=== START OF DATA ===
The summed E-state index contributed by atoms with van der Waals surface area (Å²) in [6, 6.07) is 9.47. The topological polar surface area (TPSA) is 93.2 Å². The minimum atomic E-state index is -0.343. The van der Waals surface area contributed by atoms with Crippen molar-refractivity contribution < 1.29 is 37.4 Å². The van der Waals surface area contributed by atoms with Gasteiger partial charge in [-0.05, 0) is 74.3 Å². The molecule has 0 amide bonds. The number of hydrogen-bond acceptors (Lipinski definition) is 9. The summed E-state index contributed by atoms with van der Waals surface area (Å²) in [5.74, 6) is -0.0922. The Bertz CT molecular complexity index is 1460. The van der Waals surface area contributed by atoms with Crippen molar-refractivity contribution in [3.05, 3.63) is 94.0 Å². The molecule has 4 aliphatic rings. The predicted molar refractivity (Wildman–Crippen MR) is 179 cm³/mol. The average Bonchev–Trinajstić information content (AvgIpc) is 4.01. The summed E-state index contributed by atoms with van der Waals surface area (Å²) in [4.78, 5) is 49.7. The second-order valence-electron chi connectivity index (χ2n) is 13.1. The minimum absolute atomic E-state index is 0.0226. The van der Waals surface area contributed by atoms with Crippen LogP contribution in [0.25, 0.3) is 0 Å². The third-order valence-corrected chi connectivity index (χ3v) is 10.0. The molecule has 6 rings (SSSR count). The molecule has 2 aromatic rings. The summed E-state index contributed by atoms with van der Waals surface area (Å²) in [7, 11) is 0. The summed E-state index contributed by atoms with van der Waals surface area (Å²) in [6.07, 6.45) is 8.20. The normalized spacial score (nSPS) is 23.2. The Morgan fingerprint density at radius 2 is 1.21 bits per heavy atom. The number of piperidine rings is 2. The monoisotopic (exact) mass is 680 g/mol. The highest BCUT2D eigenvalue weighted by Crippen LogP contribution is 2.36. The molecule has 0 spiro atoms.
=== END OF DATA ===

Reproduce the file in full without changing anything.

The summed E-state index contributed by atoms with van der Waals surface area (Å²) in [6, 6.07) is 9.47. The topological polar surface area (TPSA) is 93.2 Å². The minimum atomic E-state index is -0.343. The van der Waals surface area contributed by atoms with Crippen molar-refractivity contribution < 1.29 is 37.4 Å². The van der Waals surface area contributed by atoms with Gasteiger partial charge in [-0.05, 0) is 74.3 Å². The molecule has 0 amide bonds. The number of hydrogen-bond acceptors (Lipinski definition) is 9. The summed E-state index contributed by atoms with van der Waals surface area (Å²) in [5.74, 6) is -0.0922. The Bertz CT molecular complexity index is 1460. The van der Waals surface area contributed by atoms with Crippen molar-refractivity contribution in [3.05, 3.63) is 94.0 Å². The molecule has 4 aliphatic rings. The predicted molar refractivity (Wildman–Crippen MR) is 179 cm³/mol. The average Bonchev–Trinajstić information content (AvgIpc) is 4.01. The summed E-state index contributed by atoms with van der Waals surface area (Å²) in [4.78, 5) is 49.7. The second-order valence-electron chi connectivity index (χ2n) is 13.1. The minimum absolute atomic E-state index is 0.0226. The van der Waals surface area contributed by atoms with Crippen LogP contribution in [0.25, 0.3) is 0 Å². The third-order valence-corrected chi connectivity index (χ3v) is 10.0. The molecule has 6 rings (SSSR count). The molecule has 2 aromatic rings. The summed E-state index contributed by atoms with van der Waals surface area (Å²) in [7, 11) is 0. The summed E-state index contributed by atoms with van der Waals surface area (Å²) in [6.07, 6.45) is 8.20. The normalized spacial score (nSPS) is 23.2. The Morgan fingerprint density at radius 2 is 1.21 bits per heavy atom. The number of piperidine rings is 2. The monoisotopic (exact) mass is 680 g/mol. The highest BCUT2D eigenvalue weighted by Crippen LogP contribution is 2.36. The molecule has 0 spiro atoms.